Photo source: AZERTAC (2016).
The recent leaks about Azerbaijan lobbying activity revealed the mechanisms of how states promote its interests internationally. This may be considered as soft power, which in the world of squeezed geopolitics has become the lubricant in affecting major international actors for its own use. The case of Azerbaijan became known as Laundromat illustrates how large amounts, spent mostly in Europe, targeted both political and economic interests of Azerbaijan and had not only external, but a domestic effect as well.
Image: Mehr news agency.
Iran’s Intelligence minister Mahmoud Alavi speaking in the national parliament on 16 August stated that his ministry in recent four years had neutralised about 120 guerilla and terrorist groups which entered Iran’s territory. At the same time, about three tons of explosives, “thousands” of fire arms and ammunition as well as dozens of suicide vests were seized, and dozens of roadside explosive devices eliminated, so Alavi.
Many of the groups fighting against Iran‘s central government, Tehran believes, were supported by Arab monarchies of the Persian Gulf, including Saudi Arabia. Although many factors make Tehran realise what a powerful coalition it has to counter, one of the most painful challenges for Tehran is subversive and terrorist activities on its territory. Iran not only noticed that Saudi Arabia and its allies had received a carte blanche from the US under president Trump for a campaign against Tehran and its allies. Iran felt it on its own skin in recent months, and not only because of the double attack on Tehran on 7 June.
Iranian media regularly report about terrorist and guerilla activities inside the country. Arguably the majority of them may relate to Kurdish– and Baloch-populated region of the country. Continue reading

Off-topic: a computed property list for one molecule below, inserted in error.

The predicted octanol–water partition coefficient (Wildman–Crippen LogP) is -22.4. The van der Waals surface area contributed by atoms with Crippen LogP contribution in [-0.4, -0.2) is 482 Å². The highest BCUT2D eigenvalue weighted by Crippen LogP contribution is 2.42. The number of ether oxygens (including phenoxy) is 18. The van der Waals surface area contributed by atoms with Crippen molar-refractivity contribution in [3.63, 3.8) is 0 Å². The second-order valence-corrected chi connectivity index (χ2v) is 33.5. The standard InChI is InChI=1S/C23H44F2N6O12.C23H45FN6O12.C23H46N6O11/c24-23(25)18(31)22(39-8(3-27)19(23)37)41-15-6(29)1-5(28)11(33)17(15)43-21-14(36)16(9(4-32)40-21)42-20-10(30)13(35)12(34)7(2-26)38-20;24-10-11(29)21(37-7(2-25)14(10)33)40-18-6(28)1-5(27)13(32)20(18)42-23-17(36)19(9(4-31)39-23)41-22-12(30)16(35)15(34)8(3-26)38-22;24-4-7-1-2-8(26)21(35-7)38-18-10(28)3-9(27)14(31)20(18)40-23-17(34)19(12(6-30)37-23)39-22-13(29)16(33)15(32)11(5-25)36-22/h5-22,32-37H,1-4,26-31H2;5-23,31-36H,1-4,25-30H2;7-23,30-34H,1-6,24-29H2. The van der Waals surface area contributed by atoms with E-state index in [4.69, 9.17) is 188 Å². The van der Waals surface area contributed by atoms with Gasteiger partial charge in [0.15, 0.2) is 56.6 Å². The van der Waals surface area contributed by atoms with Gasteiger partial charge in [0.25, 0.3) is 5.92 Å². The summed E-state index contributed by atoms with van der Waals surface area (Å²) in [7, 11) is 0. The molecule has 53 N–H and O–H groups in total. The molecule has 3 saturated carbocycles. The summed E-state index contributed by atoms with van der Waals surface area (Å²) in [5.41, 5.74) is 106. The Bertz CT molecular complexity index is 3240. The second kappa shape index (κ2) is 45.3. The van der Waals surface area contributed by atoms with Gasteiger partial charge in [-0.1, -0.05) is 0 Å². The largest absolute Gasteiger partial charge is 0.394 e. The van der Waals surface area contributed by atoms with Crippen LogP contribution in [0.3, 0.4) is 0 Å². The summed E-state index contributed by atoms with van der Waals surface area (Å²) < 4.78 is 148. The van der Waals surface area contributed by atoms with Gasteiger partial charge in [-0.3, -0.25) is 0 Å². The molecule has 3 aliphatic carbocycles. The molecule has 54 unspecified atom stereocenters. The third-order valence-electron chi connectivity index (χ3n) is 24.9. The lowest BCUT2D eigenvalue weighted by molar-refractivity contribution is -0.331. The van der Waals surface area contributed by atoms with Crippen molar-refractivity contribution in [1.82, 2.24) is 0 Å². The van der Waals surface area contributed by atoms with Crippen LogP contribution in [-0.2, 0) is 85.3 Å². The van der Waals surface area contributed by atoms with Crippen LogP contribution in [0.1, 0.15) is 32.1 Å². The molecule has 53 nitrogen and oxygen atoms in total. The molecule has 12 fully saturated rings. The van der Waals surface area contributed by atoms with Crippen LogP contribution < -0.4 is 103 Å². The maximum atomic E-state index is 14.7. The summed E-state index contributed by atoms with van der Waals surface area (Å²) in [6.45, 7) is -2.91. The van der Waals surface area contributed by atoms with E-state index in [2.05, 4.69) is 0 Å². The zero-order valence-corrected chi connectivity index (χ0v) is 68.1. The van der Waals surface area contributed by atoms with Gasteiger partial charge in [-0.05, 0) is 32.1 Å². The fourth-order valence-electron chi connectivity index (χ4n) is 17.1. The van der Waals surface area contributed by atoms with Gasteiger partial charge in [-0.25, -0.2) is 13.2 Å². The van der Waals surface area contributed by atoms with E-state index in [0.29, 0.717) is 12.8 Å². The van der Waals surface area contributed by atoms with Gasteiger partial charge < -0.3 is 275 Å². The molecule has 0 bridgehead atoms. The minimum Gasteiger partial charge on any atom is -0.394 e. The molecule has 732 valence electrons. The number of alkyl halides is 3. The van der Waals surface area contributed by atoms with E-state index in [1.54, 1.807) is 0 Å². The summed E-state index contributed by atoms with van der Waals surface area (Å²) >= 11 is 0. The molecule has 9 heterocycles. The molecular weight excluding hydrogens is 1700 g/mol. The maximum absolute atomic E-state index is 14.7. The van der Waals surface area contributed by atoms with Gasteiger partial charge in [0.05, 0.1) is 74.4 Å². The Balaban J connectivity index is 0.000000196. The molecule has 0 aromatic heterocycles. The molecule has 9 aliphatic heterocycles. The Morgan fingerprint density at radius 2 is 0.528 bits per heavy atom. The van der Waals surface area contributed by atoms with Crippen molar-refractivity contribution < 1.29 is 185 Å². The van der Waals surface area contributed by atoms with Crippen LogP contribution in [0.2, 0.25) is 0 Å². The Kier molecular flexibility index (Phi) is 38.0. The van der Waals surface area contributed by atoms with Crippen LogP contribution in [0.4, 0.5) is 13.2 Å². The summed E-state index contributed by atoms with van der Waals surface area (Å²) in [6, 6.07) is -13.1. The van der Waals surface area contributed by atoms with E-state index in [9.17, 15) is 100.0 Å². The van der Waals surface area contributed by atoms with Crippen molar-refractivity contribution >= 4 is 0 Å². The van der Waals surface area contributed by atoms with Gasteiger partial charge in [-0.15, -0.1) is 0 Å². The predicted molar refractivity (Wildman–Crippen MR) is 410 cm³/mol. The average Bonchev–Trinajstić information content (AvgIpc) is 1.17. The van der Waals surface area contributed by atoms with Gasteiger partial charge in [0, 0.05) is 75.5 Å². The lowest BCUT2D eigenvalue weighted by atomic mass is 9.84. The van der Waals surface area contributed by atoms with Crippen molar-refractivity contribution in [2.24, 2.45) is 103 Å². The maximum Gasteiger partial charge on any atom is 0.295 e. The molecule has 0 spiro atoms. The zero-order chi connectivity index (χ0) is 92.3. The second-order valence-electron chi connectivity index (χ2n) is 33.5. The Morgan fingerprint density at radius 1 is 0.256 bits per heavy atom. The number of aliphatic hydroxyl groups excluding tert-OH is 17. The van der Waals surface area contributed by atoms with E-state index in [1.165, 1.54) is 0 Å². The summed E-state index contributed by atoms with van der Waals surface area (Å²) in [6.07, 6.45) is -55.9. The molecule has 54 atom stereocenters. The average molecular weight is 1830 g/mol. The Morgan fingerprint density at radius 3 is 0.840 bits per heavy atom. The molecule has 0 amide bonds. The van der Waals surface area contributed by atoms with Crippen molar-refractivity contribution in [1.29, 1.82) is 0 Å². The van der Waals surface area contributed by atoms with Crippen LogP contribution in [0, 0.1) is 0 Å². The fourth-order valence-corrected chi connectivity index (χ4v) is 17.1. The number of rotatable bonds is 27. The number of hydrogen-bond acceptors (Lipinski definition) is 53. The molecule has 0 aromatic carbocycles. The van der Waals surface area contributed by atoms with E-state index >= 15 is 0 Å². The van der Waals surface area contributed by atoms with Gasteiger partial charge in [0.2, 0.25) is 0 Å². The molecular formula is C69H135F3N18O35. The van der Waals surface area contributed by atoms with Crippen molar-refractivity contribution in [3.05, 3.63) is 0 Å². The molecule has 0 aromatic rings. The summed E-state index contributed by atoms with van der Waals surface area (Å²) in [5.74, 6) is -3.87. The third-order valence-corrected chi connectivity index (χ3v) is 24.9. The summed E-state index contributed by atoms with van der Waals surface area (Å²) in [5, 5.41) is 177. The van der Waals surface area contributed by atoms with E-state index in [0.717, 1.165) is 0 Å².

A spectacular criminal gang symbolises an emerging vital threat to the Russian state?
For the last weeks, Russia has been watching the public trial of the so called ‘GTA gang’. The process underwent remarkable changes. Initially, Russian authorities widely discussed extremist Sunni Islamist aspects in the gang’s activities. Quite a lot of evidence was cited as implicit and explicit proof: confiscation of extremist religious literature from the gang members, association of the gang members with persons newly converted to Islam, involvement of the gang members in sending militants to Syria, etc. Now all those statements have disappeared without intelligible explanations of the state officials. Even more, some of political commentators known to be close to the Kremlin continue hinting at ideological background of the gang.
It leads to the idea that the Russian authorities are trying to avoid focusing on the likely interweaving of criminal communities’ interests and the ones of the Islamist underground, which is likely to take place. And the GTA case indicates a new source of extremist Sunni threat, considerably more dangerous than previous ones to existence of the Russian Federation in its current borders and shape. Continue reading
In his interview to Asr-e Iran on 14 January, Second Deputy Chairman of Iranian parliament Ali Mottahari cited Iran’s missile test launches among various “radical excesses” which in recent years “did harm to our [Islamic] revolution.” According to him, the missile launches were efforts to sabotage the Iran’s nuclear deal, the 2015 Joint Comprehensive Plan of Action (JCPOA). Continue reading
Russian military involvement in the Syrian conflict has become one of the most significant activities of Russia in the Middle East in the last decades. Just five years ago Russia stayed neutral as the NATO intervened in Libyan civil war and any Russian military involvement in the Arab Spring chaos seemed unimaginable. Russian officials always declared support of Assad regime, but nobody expected Moscow to send military forces to protect Assad. And then, last September Russian Airspace Force launched its first strikes at the Syrian armed opposition.
There were many ideas articulated about the motives of such active Russian involvement in the Syrian affairs. Today, after the USA and Russia try to impose a ceasefire, it is time to summarise and synthesise versions and opinions about Russian motives in Syria: Continue reading
In a lengthy interview on the eve of the Islamic Revolution Day Iran’s Defence Minister Hossein Dehghan presented optimistic although contradictory picture of Iran’s military capacities. Talking to the Second Channel of Iranian TV on Tuesday he reported also remarkable details about the country’s recent arms purchases abroad.
Tehran seems to pursue very pragmatic line dealing with Russia. And given apparent lack of Moscow’s reaction to Iran’s cancelling or reviewing its deal with Russia, Tehran is by far not the junior partner in the de-facto military alliance between Russia and Iran which emerged over the war in Syria. Continue reading